Join the OED Free for All

By Shortis, Tim | NATE Classroom, Summer 2009 | Go to article overview

Join the OED Free for All


Shortis, Tim, NATE Classroom


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You can now access the full version of the Oxford English Dictionary online free from any computer. All you need is a public library membership with the new style of plastic library card and PIN number. If you don't have these then ask at your local library or visit a city library accompanied by evidence of your identity and address. An annual individual subscription recently cost 205 [pounds sterling] plus VAT so this DCMS-brokered deal between Oxford University Press and your council's library services is an astonishing public benefit but it appears to be little known about. Now the OED is free for all, it's time to join up, join in and put students on the trail too.

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The habit of a lifetime

Once over the initial shock of its scale of information, the OED provides a habit-forming source of wonder and insight. It's not just that it gives the most detailed explanations available about any established English word, although it does that. Its appeal lies more in the manner of its explanation and exemplification based on historical evidence. By this method each word and its related meanings are presented in a kind of illustrated word biography which explains where the word came from and how it has been spelt before going on to exemplify its use by citations: brief excerpts from texts taken from the earliest records of the words in use to the recent present, and now set out in graphical timelines for each meaning. A simple journey to seek an answer leads to a lexical micro-odyssey. Even a small number of such journeys alters any reader's understanding of language, leaving her or him both better informed and more open-minded: harsh and unreflective attitudes to misspelling, for instance, are altered a little by seeing all the ways words have been spelt.

Unknown treasures

Whilst the OED is now freely accessible, it may not seem instantly accessible in terms of its initial reading demands. It is a project of eye-popping number as well as wonder and this sense of scale is a source of both richness and obscurity. In a humanities tradition where most writing is still done by individuals working in a solitary manner over a small number of hours, days, months or years, the OED has always been the product of large scale scholarly teamwork carried out over decades. It has been continually revised since work began on it over 130 years ago. It is perhaps no surprise it still remains a classic in the sense of being well known as a title but relatively little experienced first-hand by reading. Since the publication of the first edition eighty-one years ago, the cost of purchasing the print has restricted readership to the dedicated bunch of aficionados and addicts who have had regular access: mainly writers and academics. Free access and an online interface moves the dictionary into a new era of potential readership but it may take old-fashioned teacher guile to help students drink from its ungated pool of knowledge without their falling in and drowning in a sea of compendious reference.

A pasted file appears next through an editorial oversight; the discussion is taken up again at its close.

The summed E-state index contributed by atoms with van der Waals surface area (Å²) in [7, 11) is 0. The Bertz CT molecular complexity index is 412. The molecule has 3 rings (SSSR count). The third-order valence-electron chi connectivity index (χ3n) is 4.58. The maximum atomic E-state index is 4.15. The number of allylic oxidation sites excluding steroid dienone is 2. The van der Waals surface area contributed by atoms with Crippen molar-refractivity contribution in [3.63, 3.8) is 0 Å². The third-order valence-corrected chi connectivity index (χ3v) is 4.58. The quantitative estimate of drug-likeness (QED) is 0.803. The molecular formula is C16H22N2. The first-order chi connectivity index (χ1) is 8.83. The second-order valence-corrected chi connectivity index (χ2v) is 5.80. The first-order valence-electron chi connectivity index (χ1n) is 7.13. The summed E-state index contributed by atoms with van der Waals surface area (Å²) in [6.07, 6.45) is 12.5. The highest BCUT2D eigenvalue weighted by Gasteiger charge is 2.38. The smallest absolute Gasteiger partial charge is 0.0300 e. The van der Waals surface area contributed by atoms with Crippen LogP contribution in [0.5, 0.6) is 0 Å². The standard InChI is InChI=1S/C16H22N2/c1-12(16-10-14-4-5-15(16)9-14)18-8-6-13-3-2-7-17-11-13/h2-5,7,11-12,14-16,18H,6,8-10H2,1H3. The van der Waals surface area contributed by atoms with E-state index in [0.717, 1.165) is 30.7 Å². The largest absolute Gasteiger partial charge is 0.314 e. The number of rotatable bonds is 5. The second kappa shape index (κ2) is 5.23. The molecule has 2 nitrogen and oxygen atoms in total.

Starting with yourself

You need to explore the OED for yourself before using it pedagogically. If you have an electronic library card and can remember your PIN number, you can get started straightaway by going to your library portal and following the links. I'd suggest spending a couple of hours playing around with it. The OED also provides a short introductory PowerPoint at www.oxfordonline.com/librarians/#training and there's a tour at http://www.oed.com/tour/. As you look at the first few entries, try turning off the filter buttons for pronunciation, etymology, spellings, quotations and timelines, and then turning them on one by one so you can see their function in a layered way. Puzzle out the routine abbreviations and map the structure and sequence of the explanations. A short entry is sometimes useful for this. I have used SLUT with students: they were surprised it was there at all, they were surprised it was so old, and they were engaged by its shifting index of context and meaning: language, gender, drudgery and sexuality. …

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